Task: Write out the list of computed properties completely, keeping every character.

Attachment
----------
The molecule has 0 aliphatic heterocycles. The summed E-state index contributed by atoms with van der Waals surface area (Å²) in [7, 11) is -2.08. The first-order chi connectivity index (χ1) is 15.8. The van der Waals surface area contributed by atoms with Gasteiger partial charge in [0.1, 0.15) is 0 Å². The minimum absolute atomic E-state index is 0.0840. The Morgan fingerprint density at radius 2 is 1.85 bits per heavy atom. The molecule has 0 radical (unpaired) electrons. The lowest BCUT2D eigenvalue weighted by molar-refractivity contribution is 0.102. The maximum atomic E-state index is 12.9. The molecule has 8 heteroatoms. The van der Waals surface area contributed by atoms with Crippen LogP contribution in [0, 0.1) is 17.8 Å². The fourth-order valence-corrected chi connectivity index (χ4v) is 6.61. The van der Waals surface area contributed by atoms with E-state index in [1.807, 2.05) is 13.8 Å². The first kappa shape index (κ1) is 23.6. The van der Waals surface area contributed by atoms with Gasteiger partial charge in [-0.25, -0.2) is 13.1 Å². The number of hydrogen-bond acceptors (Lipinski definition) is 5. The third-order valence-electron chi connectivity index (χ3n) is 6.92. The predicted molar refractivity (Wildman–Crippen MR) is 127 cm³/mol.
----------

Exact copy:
The molecule has 0 aliphatic heterocycles. The summed E-state index contributed by atoms with van der Waals surface area (Å²) in [7, 11) is -2.08. The first-order chi connectivity index (χ1) is 15.8. The van der Waals surface area contributed by atoms with Gasteiger partial charge in [0.1, 0.15) is 0 Å². The minimum absolute atomic E-state index is 0.0840. The Morgan fingerprint density at radius 2 is 1.85 bits per heavy atom. The molecule has 0 radical (unpaired) electrons. The lowest BCUT2D eigenvalue weighted by molar-refractivity contribution is 0.102. The maximum atomic E-state index is 12.9. The molecule has 8 heteroatoms. The van der Waals surface area contributed by atoms with Crippen LogP contribution in [0, 0.1) is 17.8 Å². The fourth-order valence-corrected chi connectivity index (χ4v) is 6.61. The van der Waals surface area contributed by atoms with E-state index in [1.807, 2.05) is 13.8 Å². The first kappa shape index (κ1) is 23.6. The van der Waals surface area contributed by atoms with Gasteiger partial charge in [-0.25, -0.2) is 13.1 Å². The number of hydrogen-bond acceptors (Lipinski definition) is 5. The third-order valence-electron chi connectivity index (χ3n) is 6.92. The predicted molar refractivity (Wildman–Crippen MR) is 127 cm³/mol.